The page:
I suppose if I can write a column on the Rockies when they’re six games out of a playoff spot, nine games under .500, and having been outscored by 53 runs, I pretty much have to give equal time to the Astros three days later. The Astros are six games out of a playoff spot and have been outscored by 25 runs, but have a record of 74-66-nearly 10 games better than what the Rockies had when I put them under the microscope. Fair is fair, so here goes…
The Astros’ season is essentially a failure. They’re not going to leapfrog three teams to win the NL wild card. They’re chasing much better competition than the Rockies are, their fundamental talent level is pretty accurately captured by “-25,” and they’ve done nothing this year to improve their talent base for 2009 and beyond. They flat-out threw away their first-round draft pick, and if this draft was better than 2007’s just because they signed more of their top selections, it did little to keep them out of the bottom few organizations in terms of overall talent. The Astros are old on the field and thin in the system, a combination that leads very quickly to the bottom of the standings for an extended stay.
On KZNE yesterday, I was asked by Louie Belina whether Ed Wade was to blame for the Astros’ stagnation. Wade is an easy target-he failed to put the finishing touches on a good core in Philadelphia, showing an affection for middle relievers and a lack of recognition of what the Phillies needed in his waning days. It would be easy to ridicule him for making the Astros older and more expensive in his tenure while not turning them into more than a pseudocontender for the pseudo playoff spot. That, however, would miss the point. Wade wasn’t hired to build a championship team. Wade’s misguided mandate from owner Drayton McLane was to win as many games as possible in the short term. He’s done that; the Astros, projected by me to win 73 games (and -77 differential) and by PECOTA to win 72 (-82), have already won 74, on their way to more than 80. It’s hard to say that Wade didn’t do the job he was asked to do.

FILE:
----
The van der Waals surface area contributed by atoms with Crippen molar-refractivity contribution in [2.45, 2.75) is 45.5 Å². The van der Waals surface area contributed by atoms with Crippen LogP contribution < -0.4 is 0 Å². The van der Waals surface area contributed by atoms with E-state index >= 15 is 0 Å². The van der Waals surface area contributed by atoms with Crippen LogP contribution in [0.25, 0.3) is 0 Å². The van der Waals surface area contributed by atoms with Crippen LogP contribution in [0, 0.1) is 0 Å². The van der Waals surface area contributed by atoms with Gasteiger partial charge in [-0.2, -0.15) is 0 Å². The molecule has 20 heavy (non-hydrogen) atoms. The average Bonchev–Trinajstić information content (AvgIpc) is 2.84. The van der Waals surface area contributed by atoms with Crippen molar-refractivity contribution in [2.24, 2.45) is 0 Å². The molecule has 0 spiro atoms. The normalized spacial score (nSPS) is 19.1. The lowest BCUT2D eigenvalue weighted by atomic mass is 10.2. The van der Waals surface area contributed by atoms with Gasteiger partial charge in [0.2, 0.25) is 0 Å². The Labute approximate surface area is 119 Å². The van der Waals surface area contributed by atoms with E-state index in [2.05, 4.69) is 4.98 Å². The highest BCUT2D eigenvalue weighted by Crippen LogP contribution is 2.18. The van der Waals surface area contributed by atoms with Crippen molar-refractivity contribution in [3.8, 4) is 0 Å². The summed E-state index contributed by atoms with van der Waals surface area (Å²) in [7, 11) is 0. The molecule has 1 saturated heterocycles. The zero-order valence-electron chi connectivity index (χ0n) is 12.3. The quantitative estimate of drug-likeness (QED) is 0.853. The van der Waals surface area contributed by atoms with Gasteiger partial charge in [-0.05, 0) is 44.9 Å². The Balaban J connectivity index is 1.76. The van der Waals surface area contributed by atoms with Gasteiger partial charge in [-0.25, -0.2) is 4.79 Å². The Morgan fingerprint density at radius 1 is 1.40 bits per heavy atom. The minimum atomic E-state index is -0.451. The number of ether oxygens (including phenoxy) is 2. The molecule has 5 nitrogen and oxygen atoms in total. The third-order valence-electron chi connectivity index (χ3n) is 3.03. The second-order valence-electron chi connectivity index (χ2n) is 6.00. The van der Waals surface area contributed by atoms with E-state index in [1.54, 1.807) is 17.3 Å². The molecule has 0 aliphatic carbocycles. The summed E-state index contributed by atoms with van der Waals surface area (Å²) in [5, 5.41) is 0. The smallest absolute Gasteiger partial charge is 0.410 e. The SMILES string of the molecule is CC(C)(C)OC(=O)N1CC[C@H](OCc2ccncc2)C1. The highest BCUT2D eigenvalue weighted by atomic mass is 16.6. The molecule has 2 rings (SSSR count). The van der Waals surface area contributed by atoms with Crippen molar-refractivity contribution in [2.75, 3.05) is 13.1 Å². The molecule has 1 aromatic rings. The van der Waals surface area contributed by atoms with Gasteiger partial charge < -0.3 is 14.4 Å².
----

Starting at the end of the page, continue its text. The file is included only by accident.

Now, that might have made them an NL Central contender in the past few seasons; no NL Central team has won 90 games since 2005. However, what McLane-and arguably Wade-failed to see was that the competitive landscape had shifted. The Cubs were getting better. The Brewers‘ young talent was coming together to make them a true contender. The days of taking the NL Central with fewer than 90 wins were clearly numbered, and there was little chance that the 2008 Houston Astros would get to that level, not with no leadoff hitter, no back end of a rotation (or bullpen, for that matter), and a very weak team up the middle. The Astros were built to win 80-something games and catch some breaks, which is not just the wrong plan at the wrong time, but the wrong way to build a baseball team, period.
Of course, McLane’s mistake is the NL’s problem in a nutshell. For nearly a decade now, the emphasis has been on being good enough, rather than on being great. The Yankees and the Red Sox, the A’s and the Angels, all set tones in the AL in the early part of the 2000s, forcing everyone to either build teams that could win 95 games, or abandon hope of contending. Some teams did the latter, which is why the AL, while being the superior league, has had something of an underclass of franchises in constant rebuilding mode. At the top, however, the work by the front offices and the willingness of a number of owners to plow profits into the baseball operation set the standard for the entire league.
The NL didn’t have that. There was no NL version of Billy Beane or Theo Epstein, and there was certainly no George Steinbrenner or Arte Moreno. There was no striving for excellence, but rather an understanding that, if you built a decent team, caught some breaks, and maybe made the right move at the trade deadline, you could win 89 games and reach the postseason. For most franchises, it was enough to aim lower. Over time, the effect was a league with inferior talent, on field and off, and an incredible amount of parity. That’s how, in consecutive seasons, an 82-win team and an 83-win team have made the playoffs. It’s how a team with no more than 85 wins made the postseason in each year since 2004, a streak that will probably continue this year. The NL isn’t inferior to the AL just by chance. It’s inferior, to a large extent, by choice-the kind of choice that Drayton McLane made when he hired Ed Wade and told him to try to win in 2008, and the choice he’ll make when he tells him to try and win in 2009.
Come 2010, there won’t be any trying to win; there’ll just be an aging roster, a high payroll, and eventually a new GM. Maybe at that point, McLane will make the choice to strive for excellence, and to authorize the kind of effort it takes to build a championship team. Until then, however, he’ll get exactly the team he deserves.
So no, I’m not impressed by 74-66, or the eight-game winning streak, or Ty Wigginton‘s career month, or the fluke season by Brian Moehler. I see exactly what I saw five months ago: a team with little present and no future, deluding itself and its fans. That they’ve been successful in their modest goals does little to change the fact that those goals were the wrong ones, and reaching them will do more short-term damage to the organization than the kind of reality-check season that the 2008 Mariners have had could ever do.